It’s Fall, It’s Harvest Time

{On Monday night, October 2, Gail Zedick shared these words of encouragement she had written with the Deacons prior to their meeting. The Deacons in turn wanted to share with everyone else. — JM}


Yesterday, we ushered in a true feeling of Fall.  The temperatures have moderated; there’s a certain smell in the air signaling its arrival. The first hints of color from greens to yellow, orange, and red are appearing on tips of leaves.  Pictures of the North Carolina mountains show even more color of the season as a preview of what’s to come in the middle of our state.

It’s fall.  It’s harvest time.  We’re anxious to buy those colorful mums, put up displays of pumpkins and hay, smiling scarecrows, not to mention the appearance of huge bags of candies in the stores to satisfy the anticipation of those knocking on our doors later in the month be they young or old.

It’s fall.  It’s harvest time.  Time to pull out the light jackets and snuggly sweaters and put away those sandals and flip-flops.  We begin to watch for festivals of apples, pumpkins, and soon on some tables the delicacy of…yes, collards.  You either love them or hate them.

It’s fall.  It’s harvest time.  Our thoughts turn from weekend trips to the beach or lake to settling in on talks about what to do this year for the coming celebrations:  relax with a light meal and a lot of football. Or, an all out six course extravaganza with fine china, polished silver, candle light and a huge turkey centerpiece.

It’s fall.  It’s harvest time.  Not that we aren’t mindful of how gloriously God has been with us all through the year; but may we focus more deliberately on refreshing our spirits in the midst of the changing, dying leaves.  As our footsteps crunch pine cones and pine straw; we can see further into the forest and maybe catch a glimpse of a doe and her growing off spring whose spots have all but faded.  Squirrels scurry through the trees above.

It’s fall.  It’s harvest time.  We’ve fellowshipped with like believers, we’ve prayed to our Almighty; we’ve withdrawn to ponder the trials and troubles of our country and families.  We’ve gathered for silent prayers in the hushed remains of an aging structure in the soft glow of sunlight through milky glass met with the light of a single candle on the table.  And now we look on this corner of the street and see evidence of a harvest in Faith.  As a church we prayed. We asked for direction.  We asked for the way to go.  We sought God’s guidance and He has shown us.  God spoke.  This is the harvest.  God is good.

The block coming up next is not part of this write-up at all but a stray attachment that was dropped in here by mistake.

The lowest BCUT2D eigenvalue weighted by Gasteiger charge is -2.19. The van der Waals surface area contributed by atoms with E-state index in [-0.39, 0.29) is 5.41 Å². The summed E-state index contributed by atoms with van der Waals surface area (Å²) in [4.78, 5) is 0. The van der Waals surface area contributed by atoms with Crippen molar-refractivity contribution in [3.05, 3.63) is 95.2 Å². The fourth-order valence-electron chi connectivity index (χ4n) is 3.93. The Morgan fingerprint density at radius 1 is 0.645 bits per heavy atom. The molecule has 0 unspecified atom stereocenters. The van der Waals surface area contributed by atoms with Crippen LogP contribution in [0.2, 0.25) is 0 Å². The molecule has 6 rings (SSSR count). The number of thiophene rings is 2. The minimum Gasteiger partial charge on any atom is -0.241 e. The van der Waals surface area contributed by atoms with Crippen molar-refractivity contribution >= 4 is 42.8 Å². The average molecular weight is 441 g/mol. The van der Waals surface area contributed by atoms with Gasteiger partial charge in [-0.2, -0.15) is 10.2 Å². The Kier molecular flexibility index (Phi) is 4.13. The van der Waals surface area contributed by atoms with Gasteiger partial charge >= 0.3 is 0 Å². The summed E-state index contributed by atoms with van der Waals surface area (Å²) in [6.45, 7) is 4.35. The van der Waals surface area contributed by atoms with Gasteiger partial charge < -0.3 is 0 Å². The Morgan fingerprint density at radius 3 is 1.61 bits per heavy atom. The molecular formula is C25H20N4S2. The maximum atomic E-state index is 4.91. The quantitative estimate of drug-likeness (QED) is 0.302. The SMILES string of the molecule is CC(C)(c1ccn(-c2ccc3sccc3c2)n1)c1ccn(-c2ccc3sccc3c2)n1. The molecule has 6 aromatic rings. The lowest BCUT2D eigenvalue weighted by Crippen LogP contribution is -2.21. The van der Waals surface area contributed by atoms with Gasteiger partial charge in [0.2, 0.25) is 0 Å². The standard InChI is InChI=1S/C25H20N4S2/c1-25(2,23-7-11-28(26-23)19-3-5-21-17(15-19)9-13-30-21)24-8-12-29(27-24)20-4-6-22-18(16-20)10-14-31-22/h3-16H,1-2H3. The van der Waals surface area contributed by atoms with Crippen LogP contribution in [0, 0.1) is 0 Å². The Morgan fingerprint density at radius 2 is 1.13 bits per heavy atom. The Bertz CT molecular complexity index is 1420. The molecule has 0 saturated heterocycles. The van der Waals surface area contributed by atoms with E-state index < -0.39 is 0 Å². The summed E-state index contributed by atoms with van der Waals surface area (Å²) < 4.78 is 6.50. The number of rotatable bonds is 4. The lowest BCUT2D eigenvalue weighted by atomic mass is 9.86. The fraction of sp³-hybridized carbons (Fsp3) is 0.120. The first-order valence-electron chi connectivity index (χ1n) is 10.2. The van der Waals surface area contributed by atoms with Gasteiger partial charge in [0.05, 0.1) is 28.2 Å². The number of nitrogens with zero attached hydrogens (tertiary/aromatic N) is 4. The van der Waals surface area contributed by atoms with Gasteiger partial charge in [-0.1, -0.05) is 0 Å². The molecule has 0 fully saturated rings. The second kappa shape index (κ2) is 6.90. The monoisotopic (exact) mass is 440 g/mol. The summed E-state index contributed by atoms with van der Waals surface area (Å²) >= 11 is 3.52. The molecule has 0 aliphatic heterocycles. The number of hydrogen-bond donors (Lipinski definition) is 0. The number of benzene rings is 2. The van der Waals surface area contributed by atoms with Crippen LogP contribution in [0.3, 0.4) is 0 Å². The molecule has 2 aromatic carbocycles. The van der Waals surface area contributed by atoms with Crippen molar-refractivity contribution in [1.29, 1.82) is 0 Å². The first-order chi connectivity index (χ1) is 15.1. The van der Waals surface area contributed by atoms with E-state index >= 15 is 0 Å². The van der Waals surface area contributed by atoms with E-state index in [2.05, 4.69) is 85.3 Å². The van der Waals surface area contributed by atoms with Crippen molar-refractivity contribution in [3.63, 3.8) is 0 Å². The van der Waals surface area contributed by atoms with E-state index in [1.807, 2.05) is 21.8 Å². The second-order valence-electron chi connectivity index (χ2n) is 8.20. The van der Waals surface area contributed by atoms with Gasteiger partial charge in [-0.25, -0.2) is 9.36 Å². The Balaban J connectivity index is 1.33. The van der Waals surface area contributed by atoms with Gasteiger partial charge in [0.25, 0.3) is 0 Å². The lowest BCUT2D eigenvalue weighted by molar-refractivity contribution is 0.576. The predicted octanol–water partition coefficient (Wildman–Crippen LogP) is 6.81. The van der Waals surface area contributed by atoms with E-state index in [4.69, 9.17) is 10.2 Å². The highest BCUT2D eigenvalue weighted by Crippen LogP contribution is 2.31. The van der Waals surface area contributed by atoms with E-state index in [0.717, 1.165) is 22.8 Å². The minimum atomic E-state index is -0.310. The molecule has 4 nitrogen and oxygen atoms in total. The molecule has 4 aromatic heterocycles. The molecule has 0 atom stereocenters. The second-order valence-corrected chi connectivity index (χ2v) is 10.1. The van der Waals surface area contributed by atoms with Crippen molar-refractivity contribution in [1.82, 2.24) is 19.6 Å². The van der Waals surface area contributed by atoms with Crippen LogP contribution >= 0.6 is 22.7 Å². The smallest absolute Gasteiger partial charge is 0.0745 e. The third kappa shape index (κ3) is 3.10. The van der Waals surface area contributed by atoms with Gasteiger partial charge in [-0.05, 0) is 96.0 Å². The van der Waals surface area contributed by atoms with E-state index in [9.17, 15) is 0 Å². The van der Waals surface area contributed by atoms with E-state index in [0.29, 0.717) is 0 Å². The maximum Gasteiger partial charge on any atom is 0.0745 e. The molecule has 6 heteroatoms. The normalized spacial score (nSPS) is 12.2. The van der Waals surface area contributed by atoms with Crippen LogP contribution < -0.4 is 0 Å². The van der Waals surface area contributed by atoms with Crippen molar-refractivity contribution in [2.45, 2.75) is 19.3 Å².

It’s fall.  It’s harvest time.  Soon, very soon, the debris in the yard will be cleared away.  Maybe even a few new blades of grass will break through before the winter frost.  Fresh paint, new padded seats, all things new now visible and right there to touch.   Familiar voices will return to the space and new ones, too. We’ll look up and around noticing differences and things familiar.  The choirs will praise God for His greatness in song, promises kept, His provisions, His faithfulness. The harvest.  And a service with an offering for all to come to the alter to pray, to repent, to receive, to praise, to offer thanksgiving in this season.  It’s harvest time.  God is very good.

It’s fall.  It’s harvest time.  So, what will we do with this harvest?  How will we give?  How will we show Thanksgiving deep in our hearts and outwardly?  We all recognize how truly blessed we have been over the course of the past years to come to this place in time.  We celebrate the goodness and promises of God and then ask:  How will we give this harvest to glorify Him for those who are faint of heart, sick, to the hurting, the poor, the widowed, those who chose a difficult or wrong path, the lonely children with absentee parents.  God is Love.

It’s fall.  It’s harvest time.  I challenge each of us in this season and as we approach the dedication of a renewed space to voice our utmost Thanksgiving in prayer and deed, to continue searching for how we will spend the harvest in service to our community and church; to be humble servants while we lead and encourage others.  It’s harvest time.  God is everlasting.

And to each of you, may God be glorified in all things we do and say in this season of renewal, of change.  May we renew our vision as Christians, as a church body who is driven with and by a purpose.  It’s fall, and it’s harvest time.  God is good.  God is love.  God is everlasting.  Now go and tell of His mighty goodness.

Bless be to God.  Amen.


– Gail Zedick

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